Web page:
To pump up the already eager fans in the audience, Tyler Mane - the new Michael Myers - put in a pre-show appearance, autographing posters from the film. Then radio DJ Leon Quinones (who hosts something called “The Film Freak Show” on 97.1 FM) took the microphone and conducted a brief interview, during which we learned:
Throughout this exchange, Quinones indulged in a stream of rabble rousing, dropping names (”Rob Zombie personally told me…”), promising that the film would terrifying viewers (even though he had not seen it yet), and announcing several times, “Fuck the critics - this is for fans!” He exhorted the crowd to text message all their friends immediately after the film, recommending that they see it. By the time the lights finally went down, one couldn’t help wondering why everyone was so desperate to drum up excitement - where they afraid the film itself couldn’t do it on its own?
Once the film started, it immediately became apparent why there might be concern. For reasons best known to himself, Zombie opted to turn the first part of his remake into “The Origin of Michael Myers” - an unnecessarily lengthy section that takes the brief prologue from the original and expands it into an entire first act. Rather like Peter Jackson when remaking KING KONG, Zombie seems to have thought long and hard about everything he did not see in 1978, and he seems determined to put all those thoughts up on the screen, regardless of how tedious.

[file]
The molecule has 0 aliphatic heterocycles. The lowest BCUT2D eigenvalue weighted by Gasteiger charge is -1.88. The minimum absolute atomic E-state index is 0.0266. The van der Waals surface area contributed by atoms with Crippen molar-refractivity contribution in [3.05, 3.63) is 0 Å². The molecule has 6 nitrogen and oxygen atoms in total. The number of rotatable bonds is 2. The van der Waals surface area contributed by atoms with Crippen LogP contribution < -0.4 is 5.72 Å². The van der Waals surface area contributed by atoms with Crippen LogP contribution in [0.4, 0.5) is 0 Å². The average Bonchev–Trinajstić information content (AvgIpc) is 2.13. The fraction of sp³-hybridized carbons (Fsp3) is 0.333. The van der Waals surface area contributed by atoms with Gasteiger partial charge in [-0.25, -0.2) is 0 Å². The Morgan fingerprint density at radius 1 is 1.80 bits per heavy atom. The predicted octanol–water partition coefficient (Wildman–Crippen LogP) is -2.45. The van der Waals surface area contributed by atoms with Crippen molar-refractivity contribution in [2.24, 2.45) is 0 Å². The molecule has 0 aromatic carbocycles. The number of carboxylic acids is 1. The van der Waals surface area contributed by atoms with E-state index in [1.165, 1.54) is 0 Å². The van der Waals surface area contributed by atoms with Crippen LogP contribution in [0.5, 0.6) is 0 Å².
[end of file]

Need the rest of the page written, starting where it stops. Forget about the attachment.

The best line I heard in the theatre last night was, unfortunately, not on the soundtrack: When Danny Trejo meets his fate at the hands of Michael, someone in the audience shouted, “You can’t kill Machete!” (a reference to Trejo’s appearance as the titular character in the faux trailer at the beginning of GRINDHOUSE).
In any case, the primed and eager Hollywood audience sat through the film mostly in silence, seldom screaming - although there were occasional whispers of “Nice!’ over particularly brutal moments. At the end, they awarded the film with a big round of applause, and several were eager to wax enthusiastically for the guy taking a survey in the lobby. What - if any - lesson to draw from this, I’m not sure. The new HALLOWEEN has little to recommend it on its own terms. It’s a bit like hearing a recording artist cover a familiar tune; it doesn’t replace the original, but you’re curious to hear what the new guy did with the standard classic. In this case, the reinterpretation consists mostly of pumping up the volume of the percussion as loud as possible in order to cover the off-key singing. Little or nothing has been done to reach the ears of an audience not pre-disposed to like the film. The theory here seems to be that success as an artist is not a matter of honing your craft or having something new and interesting to say; it’s just a matter of finding an audience that wants to listen to you, no matter what. Personally, I think it’s a bloody shame that this film is getting national distribution, while Adam Green’s far superior, far scarier HATCHET is doomed to a limited platform release on its way to home video.
You can read a longer version of this post (which contains a detailed account of what's wrong with Zombie's film) here.